In what is not the first such case, a transgender in Pune was allegedly denied entry into a mall. Sonali Dalvi claimed that she was barred from entering Phoenix Marketcity in Pune on the evening of March 15.
According to Sonali, the security guards refused to proceed with her security checks and one of the guards also said that the mall’s policy didn’t allow them to let transgenders enter the premises.
She also claimed,
“Later, a crowd gathered at the spot and asked the guards to let me go. However, one of them present there said I could enter, but have to refrain from going to the second and third floors. They kept me waiting for half an hour and kept giving me excuses. I have never been discriminated against in any public place so far.”
Her friend, Shyam Konnur, posted a video of the incident on Facebook.
Dalvi now plans to sue the mall for discriminating against her on the basis of her gender identity and sexual orientation. However, the mall authorities denied all the allegations and insisted that Dalvi was allowed to enter the mall premises after being asked for verification by the security guards.
This is not the first such incident of blatant discrimination carried out by malls and shopping complexes across India.
- In 2015, two transgenders in Hyderabad who went to a multiplex inside a mall to see a movie were initially stopped and asked to leave. It was only after arguing with the authorities for an hour that they were let in. The incident elicited anger from the LGBTQIA+ community on social media.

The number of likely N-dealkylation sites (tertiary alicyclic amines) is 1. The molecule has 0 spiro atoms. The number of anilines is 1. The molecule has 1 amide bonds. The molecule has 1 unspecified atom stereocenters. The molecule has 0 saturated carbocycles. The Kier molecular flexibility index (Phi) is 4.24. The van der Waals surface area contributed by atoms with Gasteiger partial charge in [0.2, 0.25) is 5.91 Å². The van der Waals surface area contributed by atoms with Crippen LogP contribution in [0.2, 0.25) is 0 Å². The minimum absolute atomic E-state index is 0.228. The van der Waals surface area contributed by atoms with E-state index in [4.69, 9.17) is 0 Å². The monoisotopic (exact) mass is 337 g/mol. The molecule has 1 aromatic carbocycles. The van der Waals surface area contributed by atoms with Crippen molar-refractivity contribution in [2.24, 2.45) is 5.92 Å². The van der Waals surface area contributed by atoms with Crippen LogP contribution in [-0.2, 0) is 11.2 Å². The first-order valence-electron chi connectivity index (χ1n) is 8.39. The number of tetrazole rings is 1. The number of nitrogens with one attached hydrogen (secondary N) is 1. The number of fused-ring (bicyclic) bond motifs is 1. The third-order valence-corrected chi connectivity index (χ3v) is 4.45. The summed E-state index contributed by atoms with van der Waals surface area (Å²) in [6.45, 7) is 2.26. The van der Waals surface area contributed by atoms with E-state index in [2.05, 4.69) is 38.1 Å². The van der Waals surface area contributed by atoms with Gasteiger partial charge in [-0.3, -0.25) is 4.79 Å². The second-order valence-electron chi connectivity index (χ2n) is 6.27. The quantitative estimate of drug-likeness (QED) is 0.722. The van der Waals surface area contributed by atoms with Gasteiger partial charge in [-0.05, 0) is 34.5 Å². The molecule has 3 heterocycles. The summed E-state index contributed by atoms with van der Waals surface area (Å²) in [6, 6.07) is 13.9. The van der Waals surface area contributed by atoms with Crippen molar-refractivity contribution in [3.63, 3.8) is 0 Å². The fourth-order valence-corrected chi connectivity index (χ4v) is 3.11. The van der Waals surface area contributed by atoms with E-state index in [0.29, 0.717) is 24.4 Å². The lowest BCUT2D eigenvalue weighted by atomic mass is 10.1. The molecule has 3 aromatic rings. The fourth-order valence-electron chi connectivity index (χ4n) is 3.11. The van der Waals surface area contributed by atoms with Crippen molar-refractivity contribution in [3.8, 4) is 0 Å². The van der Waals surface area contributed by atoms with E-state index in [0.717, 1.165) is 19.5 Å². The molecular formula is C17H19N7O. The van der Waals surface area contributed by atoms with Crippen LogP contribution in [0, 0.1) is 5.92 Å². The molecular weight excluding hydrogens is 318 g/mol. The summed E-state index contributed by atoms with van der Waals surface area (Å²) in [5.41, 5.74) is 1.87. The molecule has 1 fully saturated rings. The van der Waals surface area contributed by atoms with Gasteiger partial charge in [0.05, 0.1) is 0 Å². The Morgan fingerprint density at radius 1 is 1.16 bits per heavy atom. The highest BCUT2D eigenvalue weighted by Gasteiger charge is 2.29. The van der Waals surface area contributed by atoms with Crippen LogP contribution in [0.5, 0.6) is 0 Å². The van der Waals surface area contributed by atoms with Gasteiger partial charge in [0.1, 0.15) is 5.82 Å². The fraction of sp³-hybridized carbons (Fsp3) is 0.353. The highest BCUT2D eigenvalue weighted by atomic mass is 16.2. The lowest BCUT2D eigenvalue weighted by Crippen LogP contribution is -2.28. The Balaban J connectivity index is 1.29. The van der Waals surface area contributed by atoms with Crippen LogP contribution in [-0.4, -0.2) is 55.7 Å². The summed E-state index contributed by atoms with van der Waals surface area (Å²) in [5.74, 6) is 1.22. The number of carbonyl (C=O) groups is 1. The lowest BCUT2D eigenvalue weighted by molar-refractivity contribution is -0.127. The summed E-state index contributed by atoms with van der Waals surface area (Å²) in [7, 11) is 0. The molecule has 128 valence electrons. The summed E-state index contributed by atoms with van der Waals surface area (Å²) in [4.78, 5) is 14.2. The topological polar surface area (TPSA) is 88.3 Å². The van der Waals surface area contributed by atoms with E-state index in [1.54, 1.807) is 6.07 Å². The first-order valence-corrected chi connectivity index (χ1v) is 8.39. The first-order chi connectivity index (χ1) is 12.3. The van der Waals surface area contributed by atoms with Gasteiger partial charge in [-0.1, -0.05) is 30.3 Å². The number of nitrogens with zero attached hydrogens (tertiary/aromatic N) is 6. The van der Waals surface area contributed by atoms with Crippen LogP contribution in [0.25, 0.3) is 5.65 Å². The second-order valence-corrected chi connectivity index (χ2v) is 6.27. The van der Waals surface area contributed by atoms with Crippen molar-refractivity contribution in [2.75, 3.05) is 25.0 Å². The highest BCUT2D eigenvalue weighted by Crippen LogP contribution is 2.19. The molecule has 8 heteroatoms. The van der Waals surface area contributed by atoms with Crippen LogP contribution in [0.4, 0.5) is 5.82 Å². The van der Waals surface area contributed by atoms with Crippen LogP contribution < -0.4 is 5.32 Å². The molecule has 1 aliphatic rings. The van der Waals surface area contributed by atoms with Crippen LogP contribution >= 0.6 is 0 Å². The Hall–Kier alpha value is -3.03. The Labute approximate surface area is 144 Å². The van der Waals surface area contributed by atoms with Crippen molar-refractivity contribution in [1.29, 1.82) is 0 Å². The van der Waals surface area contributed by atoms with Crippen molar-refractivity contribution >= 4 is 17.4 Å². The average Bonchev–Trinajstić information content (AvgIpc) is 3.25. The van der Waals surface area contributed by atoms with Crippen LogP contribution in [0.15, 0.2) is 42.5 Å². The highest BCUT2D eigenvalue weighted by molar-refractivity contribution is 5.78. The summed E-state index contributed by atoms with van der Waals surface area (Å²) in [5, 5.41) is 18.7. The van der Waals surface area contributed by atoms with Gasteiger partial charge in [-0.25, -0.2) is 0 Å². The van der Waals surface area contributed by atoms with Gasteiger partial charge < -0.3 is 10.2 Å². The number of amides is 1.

- Delhi-based model Rudrani Chettri who has set up India’s first modelling agency for transgenders was once barred from entering a mall. The security guard told her that she “wouldn’t get the clothes” for herself there.
Though at large, malls are not the only places which often discriminate against people on the basis of their gender identity and expression, some of them do disallow people on the basis of their appearance. Last year, a mall in Kolkata refused entry to a filmmaker for wearing a dhoti, stating that they didn’t allow people wearing dhoti and lungi to enter.
A mall is defined as a public place under Cigarettes and Other Tobacco Products Act, 2003 which prohibits smoking in all public places. Even though a disco or a restaurant can deny entry if it wishes, under the law, malls cannot deny access to general public.